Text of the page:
A few days before I left Amsterdam, the Dutch activist Marjan Boelsma (she had been involved in the Dutch anti-Apartheid movement) wrote an open letter to the Chair of the Rijksmuseum (posted on Facebook) which critiqued the exhibition as a “missed chance.” The letter was signed by numerous activists, scholars, artists and curators. They charged that the exhibition plays down the Netherlands’ role in colonialism in South Africa, excluded black South African curators, and relied on Eurocentric archival documents, among others.
It didn’t help that a few weeks after the exhibition opened, Helen Zille, who is white and a leader of the second-largest political party in South Africa, the Democratic Alliance, tweeted her appreciation for colonialism’s supposed positive legacy. Zille is the premier of the Western Cape, which has a violent history of slavery and colonialism. Random, often fatal, violence against black South Africans, especially in small farming towns and communities outside of major urban centers, also proves that relatively little has shifted regarding the colonial power relationships between the white and black populations of the country.
Others critical of this exhibition have already commented on its problematic use of language, both in the Dutch text and its translation into English. What I found particularly bizarre was the use of the word “hotchpotch” (possibly as a stand-in for the less desirable miscegenation?) which trivializes experiences of violence, erasure and centuries of oppression. Terms like “savage warrior” are also not problematized and unpacked critically.
In another room, there is a large display of what can only be described as ethnographic caricatures of South African people by Dutch “explorer,” Robert Jacob Gordon. This display is arranged from the perspective of the colonial gaze – colonialists living in Cape Town in the 18th and 19th centuries. The label accompanying these caricatures suggests that the Dutch treated slaves badly, but we see no visual evidence of this. And did I miss the significance of Jan Van Riebeeck as a symbolic figure used by the nationalist, Apartheid government? Surely this is important to show because it was fundamental in historicizing Afrikaner nationalism and its claim to a European identity.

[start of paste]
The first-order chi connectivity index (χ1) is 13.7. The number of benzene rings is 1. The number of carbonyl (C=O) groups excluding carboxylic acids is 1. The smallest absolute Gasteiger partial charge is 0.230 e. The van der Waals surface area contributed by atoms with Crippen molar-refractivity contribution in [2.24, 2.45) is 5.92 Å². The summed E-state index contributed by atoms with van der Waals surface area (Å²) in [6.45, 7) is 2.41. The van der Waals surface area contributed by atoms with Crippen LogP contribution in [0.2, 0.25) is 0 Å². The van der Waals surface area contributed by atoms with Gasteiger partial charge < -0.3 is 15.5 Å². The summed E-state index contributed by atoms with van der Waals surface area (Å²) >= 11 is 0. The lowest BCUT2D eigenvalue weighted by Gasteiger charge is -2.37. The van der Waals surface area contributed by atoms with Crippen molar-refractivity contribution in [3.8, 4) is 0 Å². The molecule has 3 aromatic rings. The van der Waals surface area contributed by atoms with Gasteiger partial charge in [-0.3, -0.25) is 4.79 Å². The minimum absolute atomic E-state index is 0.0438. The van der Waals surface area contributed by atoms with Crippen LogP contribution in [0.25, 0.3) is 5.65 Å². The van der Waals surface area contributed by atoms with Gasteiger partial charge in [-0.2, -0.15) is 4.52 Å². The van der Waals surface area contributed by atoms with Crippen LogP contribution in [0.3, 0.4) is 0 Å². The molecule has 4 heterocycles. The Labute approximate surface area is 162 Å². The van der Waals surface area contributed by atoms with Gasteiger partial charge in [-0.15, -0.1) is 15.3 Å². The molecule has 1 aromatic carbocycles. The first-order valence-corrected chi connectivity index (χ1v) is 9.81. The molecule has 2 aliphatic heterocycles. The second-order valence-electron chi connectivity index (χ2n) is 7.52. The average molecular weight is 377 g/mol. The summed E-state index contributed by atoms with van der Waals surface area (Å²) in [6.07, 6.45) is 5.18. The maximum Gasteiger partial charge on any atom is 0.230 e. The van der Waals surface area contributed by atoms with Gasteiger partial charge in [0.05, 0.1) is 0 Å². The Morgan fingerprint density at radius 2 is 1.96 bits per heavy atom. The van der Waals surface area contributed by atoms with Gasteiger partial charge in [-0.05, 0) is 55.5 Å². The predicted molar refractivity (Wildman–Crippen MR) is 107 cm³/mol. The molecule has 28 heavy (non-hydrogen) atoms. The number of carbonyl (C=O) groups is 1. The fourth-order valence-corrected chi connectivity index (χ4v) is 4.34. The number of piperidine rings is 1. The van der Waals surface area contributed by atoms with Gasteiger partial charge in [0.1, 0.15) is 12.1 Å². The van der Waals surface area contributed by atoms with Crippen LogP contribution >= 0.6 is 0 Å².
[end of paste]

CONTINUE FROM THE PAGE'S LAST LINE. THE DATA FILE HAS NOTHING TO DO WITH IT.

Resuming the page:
The next display, “1806: British Empire Annexes the Cape” fast-forwards to the British Invasion of the Cape. Subsequently, we arrive at the Anglo Boer war. A label describes the Dutch calls to support their “distant cousins”, the Boers. The exhibition then briefly mentions Afrikaner support for Nazi’s during the Second World War and that some Dutch Nazis moved to South Africa after the war. At this point, I notice the landscape paintings on display by the white South African artist Jacob Hendrik Pierneef, who was heavily influenced by Afrikaner nationalism and its desire to carve out a unique identity following the Anglo-Boer War. Pierneef’s work has been widely critiqued for depicting empty landscapes void of indigenous South African homesteads or life outside of that of the Afrikaner.
The visitor is then catapulted into the anti-Apartheid movement and struggle, highlighting Dutch support for the end to Apartheid. In this room, Nelson Mandela is deified as the representative of both struggle and freedom and, most importantly, reconciliation. What’s unsaid, is how Apartheid rule (1948-1994) allowed the Netherlands a pass to ignore its colonial past. The exhibition flirts with the attempt to acknowledge that some of the deep-seated socio-economic political issues we are dealing with in South Africa in the present have something to do with the lingering effects of Dutch colonization. But the argument made is rather muddy and instead, the Rijksmuseum presents a simplistic and palatable exhibition for Dutch (and other western audiences).
Although these national European exhibitions on colonialism can be read as an attempt at symbolic reparations to educate these former empires’ public on colonialism, the exhibitions themselves often fail to do this by resorting to tropes of indigenous peoples. They reinforce skewed power relations through curatorial practices that erase or omit local voices. For example, no young black artists are included in the “contemporary art” display supposed to represent the future generation of South Africans. Instead, here we see the works of white South African photographer Pieter Hugo and South African-born Dutch painter Marlene Dumas.
This exhibition proves once again that as Africans, we need to take charge of how our history is represented and set the historical record straight.
This is a site of struggle in itself.